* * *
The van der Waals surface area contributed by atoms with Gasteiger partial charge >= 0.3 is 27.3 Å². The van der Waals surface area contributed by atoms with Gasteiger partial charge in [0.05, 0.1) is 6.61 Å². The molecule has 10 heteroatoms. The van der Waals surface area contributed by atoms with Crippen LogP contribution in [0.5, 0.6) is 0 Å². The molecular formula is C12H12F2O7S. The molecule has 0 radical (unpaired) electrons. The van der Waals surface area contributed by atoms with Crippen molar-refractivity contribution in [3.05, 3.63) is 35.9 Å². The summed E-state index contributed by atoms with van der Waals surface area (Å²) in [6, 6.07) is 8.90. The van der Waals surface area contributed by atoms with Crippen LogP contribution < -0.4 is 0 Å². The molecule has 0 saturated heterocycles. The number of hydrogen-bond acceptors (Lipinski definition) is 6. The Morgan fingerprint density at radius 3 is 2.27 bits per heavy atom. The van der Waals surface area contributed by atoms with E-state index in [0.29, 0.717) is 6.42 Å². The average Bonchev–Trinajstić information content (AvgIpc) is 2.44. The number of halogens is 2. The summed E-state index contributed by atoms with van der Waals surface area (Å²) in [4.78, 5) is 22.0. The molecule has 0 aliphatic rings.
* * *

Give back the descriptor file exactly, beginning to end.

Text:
The van der Waals surface area contributed by atoms with Gasteiger partial charge >= 0.3 is 27.3 Å². The van der Waals surface area contributed by atoms with Gasteiger partial charge in [0.05, 0.1) is 6.61 Å². The molecule has 10 heteroatoms. The van der Waals surface area contributed by atoms with Crippen LogP contribution in [0.5, 0.6) is 0 Å². The molecular formula is C12H12F2O7S. The molecule has 0 radical (unpaired) electrons. The van der Waals surface area contributed by atoms with Crippen molar-refractivity contribution in [3.05, 3.63) is 35.9 Å². The summed E-state index contributed by atoms with van der Waals surface area (Å²) in [6, 6.07) is 8.90. The van der Waals surface area contributed by atoms with Crippen LogP contribution < -0.4 is 0 Å². The molecule has 0 saturated heterocycles. The number of hydrogen-bond acceptors (Lipinski definition) is 6. The Morgan fingerprint density at radius 3 is 2.27 bits per heavy atom. The van der Waals surface area contributed by atoms with E-state index in [0.29, 0.717) is 6.42 Å². The average Bonchev–Trinajstić information content (AvgIpc) is 2.44. The number of halogens is 2. The summed E-state index contributed by atoms with van der Waals surface area (Å²) in [4.78, 5) is 22.0. The molecule has 0 aliphatic rings.